President Donald Trump’s tax plans hardly match his populist rhetoric.
Though he sold his plan to rewrite the tax code as a boon to the average American worker in a speech Wednesday, he mostly focused on the taxes paid by America’s largest corporations.
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Trump argued that his plans to cut the 35 percent corporate tax rate for the first time in 30 years would benefit regular wage earners by putting more money in corporate coffers, which he said business leaders would then use to hire more people and raise wages.
But most economists say companies’ shareholders would be the primary beneficiaries of a corporate tax rate cut. That’s because it would make companies more profitable, which would boost their stock price while also leaving them with more money to pay out dividends.
The official Joint Committee on Taxation, as well as the Treasury Department and the independent Tax Policy Center, all say shareholders bear roughly three-quarters of the burden of the corporate tax, and therefore would be the main winners were it cut.
The administration rejects those studies, pointing to other analyses showing workers bearing the brunt of the tax.
“Multiple economic studies have shown that over 70 percent of the cost of the corporate tax are actually born by the worker,” Treasury Secretary Steven Mnuchin said in May, contradicting his agency’s analysis.
Trump wants to cut the corporate tax rate to 15 percent, while House Republicans have proposed a 20 percent rate. But it’s hard to know exactly what Republicans have in mind for the tax code. Trump has repeatedly revised his plans, which have gradually become less specific. His administration is now working behind closed doors with lawmakers on what they hope will be a consensus plan backed by the House, Senate and administration.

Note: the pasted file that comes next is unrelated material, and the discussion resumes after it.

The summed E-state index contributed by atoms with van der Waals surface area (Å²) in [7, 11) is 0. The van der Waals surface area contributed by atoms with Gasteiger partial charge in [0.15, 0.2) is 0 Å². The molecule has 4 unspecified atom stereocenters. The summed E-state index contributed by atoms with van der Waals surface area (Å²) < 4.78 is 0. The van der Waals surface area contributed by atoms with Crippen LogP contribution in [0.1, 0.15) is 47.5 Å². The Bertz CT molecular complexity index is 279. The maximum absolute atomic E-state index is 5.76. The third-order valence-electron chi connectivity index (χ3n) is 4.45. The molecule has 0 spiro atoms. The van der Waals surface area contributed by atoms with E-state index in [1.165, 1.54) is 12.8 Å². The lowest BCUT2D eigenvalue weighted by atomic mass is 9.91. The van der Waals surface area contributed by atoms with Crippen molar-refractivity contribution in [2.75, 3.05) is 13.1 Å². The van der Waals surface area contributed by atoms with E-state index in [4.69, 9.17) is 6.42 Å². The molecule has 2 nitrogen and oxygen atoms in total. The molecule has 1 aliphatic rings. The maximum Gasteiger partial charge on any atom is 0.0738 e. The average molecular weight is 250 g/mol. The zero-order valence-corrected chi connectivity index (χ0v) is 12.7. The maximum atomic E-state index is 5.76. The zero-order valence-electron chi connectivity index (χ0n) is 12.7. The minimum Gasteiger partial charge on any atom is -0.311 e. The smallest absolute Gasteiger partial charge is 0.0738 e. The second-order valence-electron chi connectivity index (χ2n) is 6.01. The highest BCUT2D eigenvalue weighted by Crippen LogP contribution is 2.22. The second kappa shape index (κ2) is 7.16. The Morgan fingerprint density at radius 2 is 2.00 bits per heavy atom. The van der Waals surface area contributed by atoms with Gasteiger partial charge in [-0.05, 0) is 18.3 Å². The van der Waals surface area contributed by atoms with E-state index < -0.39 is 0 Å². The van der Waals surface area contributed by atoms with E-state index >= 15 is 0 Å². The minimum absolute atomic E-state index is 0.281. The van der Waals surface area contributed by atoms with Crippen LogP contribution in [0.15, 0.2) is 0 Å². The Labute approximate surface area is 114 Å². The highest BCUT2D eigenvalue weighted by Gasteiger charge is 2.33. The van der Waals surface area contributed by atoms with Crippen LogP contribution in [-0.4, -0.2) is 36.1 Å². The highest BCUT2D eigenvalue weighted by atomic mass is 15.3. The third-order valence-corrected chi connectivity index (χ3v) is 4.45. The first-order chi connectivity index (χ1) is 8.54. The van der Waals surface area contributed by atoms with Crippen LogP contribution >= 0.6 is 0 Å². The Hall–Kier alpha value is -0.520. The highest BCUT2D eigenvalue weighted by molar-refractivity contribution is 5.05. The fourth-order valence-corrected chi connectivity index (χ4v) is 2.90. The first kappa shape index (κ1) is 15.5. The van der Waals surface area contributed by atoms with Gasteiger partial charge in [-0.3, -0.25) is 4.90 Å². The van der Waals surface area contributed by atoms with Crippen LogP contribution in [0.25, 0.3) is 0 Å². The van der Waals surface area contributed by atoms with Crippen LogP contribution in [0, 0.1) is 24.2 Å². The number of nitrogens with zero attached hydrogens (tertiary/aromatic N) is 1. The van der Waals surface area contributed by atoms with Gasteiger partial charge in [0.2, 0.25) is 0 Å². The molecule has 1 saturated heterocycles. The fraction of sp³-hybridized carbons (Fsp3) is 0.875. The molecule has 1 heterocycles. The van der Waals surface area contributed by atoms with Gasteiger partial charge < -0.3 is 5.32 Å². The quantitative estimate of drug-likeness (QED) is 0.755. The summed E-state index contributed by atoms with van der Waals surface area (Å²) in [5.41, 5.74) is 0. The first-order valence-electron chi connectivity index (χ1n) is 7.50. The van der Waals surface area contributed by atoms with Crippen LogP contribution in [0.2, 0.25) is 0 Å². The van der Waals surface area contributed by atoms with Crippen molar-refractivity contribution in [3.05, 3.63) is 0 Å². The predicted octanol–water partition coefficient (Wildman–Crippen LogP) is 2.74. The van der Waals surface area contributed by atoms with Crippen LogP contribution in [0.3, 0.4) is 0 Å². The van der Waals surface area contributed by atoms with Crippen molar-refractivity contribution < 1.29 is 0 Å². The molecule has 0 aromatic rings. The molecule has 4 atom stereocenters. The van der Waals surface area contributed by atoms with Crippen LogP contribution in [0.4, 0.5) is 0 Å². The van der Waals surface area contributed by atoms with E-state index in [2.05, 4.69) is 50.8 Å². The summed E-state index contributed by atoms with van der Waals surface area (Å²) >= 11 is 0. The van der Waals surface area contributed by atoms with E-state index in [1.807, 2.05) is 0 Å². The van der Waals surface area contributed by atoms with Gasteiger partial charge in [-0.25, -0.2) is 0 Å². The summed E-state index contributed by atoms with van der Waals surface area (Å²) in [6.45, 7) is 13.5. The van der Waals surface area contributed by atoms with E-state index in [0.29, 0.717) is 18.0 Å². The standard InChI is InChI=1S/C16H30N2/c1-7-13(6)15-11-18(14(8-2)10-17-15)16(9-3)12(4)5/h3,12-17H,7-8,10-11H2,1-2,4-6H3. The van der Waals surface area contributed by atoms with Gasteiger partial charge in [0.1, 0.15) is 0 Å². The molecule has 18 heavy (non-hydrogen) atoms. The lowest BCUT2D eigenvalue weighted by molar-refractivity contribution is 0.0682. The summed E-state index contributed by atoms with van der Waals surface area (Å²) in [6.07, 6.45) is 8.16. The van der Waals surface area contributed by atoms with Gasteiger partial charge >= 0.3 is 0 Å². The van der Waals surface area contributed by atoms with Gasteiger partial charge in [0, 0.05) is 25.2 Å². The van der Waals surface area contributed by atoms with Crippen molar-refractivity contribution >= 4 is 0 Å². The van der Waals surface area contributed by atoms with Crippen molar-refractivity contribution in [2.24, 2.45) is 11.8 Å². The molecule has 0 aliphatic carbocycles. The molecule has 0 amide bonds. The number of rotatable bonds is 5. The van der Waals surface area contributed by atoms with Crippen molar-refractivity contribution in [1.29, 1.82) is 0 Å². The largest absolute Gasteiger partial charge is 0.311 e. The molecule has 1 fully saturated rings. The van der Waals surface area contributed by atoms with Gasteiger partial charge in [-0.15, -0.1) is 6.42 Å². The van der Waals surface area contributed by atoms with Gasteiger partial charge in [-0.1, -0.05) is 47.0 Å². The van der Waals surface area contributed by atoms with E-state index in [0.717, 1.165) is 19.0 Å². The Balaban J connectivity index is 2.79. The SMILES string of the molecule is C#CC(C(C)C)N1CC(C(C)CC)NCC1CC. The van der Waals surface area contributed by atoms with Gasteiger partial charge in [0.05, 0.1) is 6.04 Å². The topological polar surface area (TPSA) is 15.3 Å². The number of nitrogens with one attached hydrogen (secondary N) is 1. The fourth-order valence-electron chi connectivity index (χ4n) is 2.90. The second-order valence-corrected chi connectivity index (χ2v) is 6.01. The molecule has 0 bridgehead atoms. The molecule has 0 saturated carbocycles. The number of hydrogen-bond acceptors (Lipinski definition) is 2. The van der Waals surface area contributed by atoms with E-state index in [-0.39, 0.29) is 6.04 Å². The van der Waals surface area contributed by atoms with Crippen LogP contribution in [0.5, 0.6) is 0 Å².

There’s long been a mismatch between how Trump described his tax plans and what he’s actually proposed, going back to his days on the campaign trail. But some are likely to end up in any final proposal, especially with congressional Republicans seconding many of his ideas.
Republicans are well aware of polls showing corporate taxation is hardly a top concern for voters, and that historically Congress has only tended to cut business taxes when they’ve been paired with comparable cuts for individuals.
Trump has proposed cutting the number of individual tax brackets from seven to three, and setting the rates at 10, 25 and 35 percent. The top rate is now 39.6 percent. He has also said he wants to double the standard deduction and expand subsidies for child care.
“We will lower taxes for middle-income Americans so they can keep more of their hard-earned paychecks, and they can do lots of things with those paychecks,” Trump said in his speech.
But his plan could actually raise taxes for some low-income people, though, because he wants to end the head-of-household filing status that benefits single parents.
Workers would benefit from a corporate tax cut, albeit more gradually, economists say. Companies could invest in new things like, say, building a hotel for which they’d have to hire workers. It could also persuade companies considering moving overseas to remain in the U.S.
But independent analyses of Trump’s tax plans have found the wealthy would be the biggest winners, thanks to not just his proposed cuts in business taxes, but also his plans to cut the top marginal income tax rate and eliminate the estate tax.
“It doesn’t fit the model for a populist plan,” said Roberton Williams, a Tax Policy Center economist. “The business cuts really help the rich, and the individual tax cuts somewhat help the rich, and overall the benefits disproportionately go to the top end.”
That’s sure to be a political headache for Republicans — one that Democrats immediately seized upon — as GOP lawmakers push to rewrite the code by the end of the year.
“If the president wants to use populist to sell his tax plan, he ought to consider actually putting his money where his mouth is, and putting forward a plan that puts the middle class, not the top 1 percent, first,” Senate Minority Leader Chuck Schumer said.